I never really fell in love with Salman Rushdie, Midnights Children passed me by, The Satanic Verses I found underwhelming and I couldn’t understand the outrage or ovation that it received from different quarters. So I started Rushdie’s latest The Golden House with little expectation, which meant that I had a very pleasant surprise.
Nero Golden, a wealthy Indian, immigrates to New York from Mumbai with his 3 sons in curious circumstances. As the novel unfolds, the back story in Mumbai becomes clearer while the impending sense of disaster grows. The story switches between the challenges in adapting to New York life faced by Nero’s sons, the machinations around Nero himself and what happened in Mumbai. There are strong resonances with recent political events both in the US and India. The climax, while somewhat predictable, is compelling – this is a literary page turner.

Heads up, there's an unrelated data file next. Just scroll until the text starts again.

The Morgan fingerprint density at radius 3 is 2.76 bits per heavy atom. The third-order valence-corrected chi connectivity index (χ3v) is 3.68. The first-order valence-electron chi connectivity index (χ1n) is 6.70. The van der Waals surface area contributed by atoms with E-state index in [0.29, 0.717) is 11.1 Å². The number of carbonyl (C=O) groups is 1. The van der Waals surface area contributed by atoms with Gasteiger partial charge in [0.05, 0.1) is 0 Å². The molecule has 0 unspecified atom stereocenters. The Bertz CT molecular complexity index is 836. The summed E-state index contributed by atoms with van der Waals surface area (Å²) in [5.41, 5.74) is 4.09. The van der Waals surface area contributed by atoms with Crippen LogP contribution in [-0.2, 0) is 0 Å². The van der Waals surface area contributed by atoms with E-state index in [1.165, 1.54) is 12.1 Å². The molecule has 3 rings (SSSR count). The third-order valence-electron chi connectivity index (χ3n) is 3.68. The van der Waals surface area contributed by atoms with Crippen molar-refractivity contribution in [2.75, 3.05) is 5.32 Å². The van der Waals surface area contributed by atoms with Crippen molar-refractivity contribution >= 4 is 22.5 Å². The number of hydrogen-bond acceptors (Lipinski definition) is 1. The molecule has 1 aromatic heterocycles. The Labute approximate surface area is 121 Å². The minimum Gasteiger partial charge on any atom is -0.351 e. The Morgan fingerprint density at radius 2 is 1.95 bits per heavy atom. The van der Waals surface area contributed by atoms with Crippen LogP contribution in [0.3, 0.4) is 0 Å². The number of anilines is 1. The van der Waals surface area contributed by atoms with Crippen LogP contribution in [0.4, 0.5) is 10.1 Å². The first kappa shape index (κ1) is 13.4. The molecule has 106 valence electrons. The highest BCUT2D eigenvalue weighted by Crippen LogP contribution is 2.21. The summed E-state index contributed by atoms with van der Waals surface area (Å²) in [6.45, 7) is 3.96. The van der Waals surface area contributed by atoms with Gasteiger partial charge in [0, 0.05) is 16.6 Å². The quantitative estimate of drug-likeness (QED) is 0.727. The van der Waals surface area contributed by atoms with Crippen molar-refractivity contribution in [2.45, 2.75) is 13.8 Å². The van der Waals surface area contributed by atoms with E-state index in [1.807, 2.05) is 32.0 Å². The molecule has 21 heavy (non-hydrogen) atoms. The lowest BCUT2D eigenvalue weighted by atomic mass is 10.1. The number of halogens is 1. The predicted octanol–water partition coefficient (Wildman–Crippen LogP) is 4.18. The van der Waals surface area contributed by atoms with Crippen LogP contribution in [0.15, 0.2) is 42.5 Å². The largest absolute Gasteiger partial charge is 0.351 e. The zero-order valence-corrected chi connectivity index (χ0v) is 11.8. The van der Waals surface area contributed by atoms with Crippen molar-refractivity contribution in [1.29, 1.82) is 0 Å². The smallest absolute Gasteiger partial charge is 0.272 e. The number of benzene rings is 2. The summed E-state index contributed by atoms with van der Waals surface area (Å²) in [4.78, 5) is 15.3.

If, like me, you haven’t read Rushdie for a while The Golden House is well worth giving a try – you might even want to go back to some of those old hits to give them a second read.